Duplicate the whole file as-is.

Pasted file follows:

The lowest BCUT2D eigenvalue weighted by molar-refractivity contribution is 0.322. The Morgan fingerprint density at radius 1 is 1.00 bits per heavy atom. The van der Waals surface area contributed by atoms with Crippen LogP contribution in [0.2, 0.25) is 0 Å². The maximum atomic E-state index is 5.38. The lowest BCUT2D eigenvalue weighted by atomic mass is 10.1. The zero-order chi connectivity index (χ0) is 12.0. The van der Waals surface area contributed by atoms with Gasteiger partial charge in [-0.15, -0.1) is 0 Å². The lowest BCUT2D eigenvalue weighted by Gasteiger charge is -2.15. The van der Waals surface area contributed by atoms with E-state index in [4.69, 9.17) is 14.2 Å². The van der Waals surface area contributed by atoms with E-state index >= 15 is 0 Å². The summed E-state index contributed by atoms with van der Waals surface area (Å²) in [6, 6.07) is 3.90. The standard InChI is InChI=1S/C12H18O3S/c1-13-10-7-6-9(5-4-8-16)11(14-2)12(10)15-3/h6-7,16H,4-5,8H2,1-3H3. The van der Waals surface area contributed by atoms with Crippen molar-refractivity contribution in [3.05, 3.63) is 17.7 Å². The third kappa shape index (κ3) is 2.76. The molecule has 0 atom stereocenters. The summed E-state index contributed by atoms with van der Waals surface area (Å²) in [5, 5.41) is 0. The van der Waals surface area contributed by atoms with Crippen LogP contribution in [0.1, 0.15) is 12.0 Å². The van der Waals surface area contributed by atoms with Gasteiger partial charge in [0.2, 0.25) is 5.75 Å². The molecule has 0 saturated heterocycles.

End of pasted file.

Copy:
The lowest BCUT2D eigenvalue weighted by molar-refractivity contribution is 0.322. The Morgan fingerprint density at radius 1 is 1.00 bits per heavy atom. The van der Waals surface area contributed by atoms with Crippen LogP contribution in [0.2, 0.25) is 0 Å². The maximum atomic E-state index is 5.38. The lowest BCUT2D eigenvalue weighted by atomic mass is 10.1. The zero-order chi connectivity index (χ0) is 12.0. The van der Waals surface area contributed by atoms with Gasteiger partial charge in [-0.15, -0.1) is 0 Å². The lowest BCUT2D eigenvalue weighted by Gasteiger charge is -2.15. The van der Waals surface area contributed by atoms with E-state index in [4.69, 9.17) is 14.2 Å². The van der Waals surface area contributed by atoms with E-state index >= 15 is 0 Å². The summed E-state index contributed by atoms with van der Waals surface area (Å²) in [6, 6.07) is 3.90. The standard InChI is InChI=1S/C12H18O3S/c1-13-10-7-6-9(5-4-8-16)11(14-2)12(10)15-3/h6-7,16H,4-5,8H2,1-3H3. The van der Waals surface area contributed by atoms with Crippen molar-refractivity contribution in [3.05, 3.63) is 17.7 Å². The third kappa shape index (κ3) is 2.76. The molecule has 0 atom stereocenters. The summed E-state index contributed by atoms with van der Waals surface area (Å²) in [5, 5.41) is 0. The van der Waals surface area contributed by atoms with Crippen LogP contribution in [0.1, 0.15) is 12.0 Å². The van der Waals surface area contributed by atoms with Gasteiger partial charge in [0.2, 0.25) is 5.75 Å². The molecule has 0 saturated heterocycles.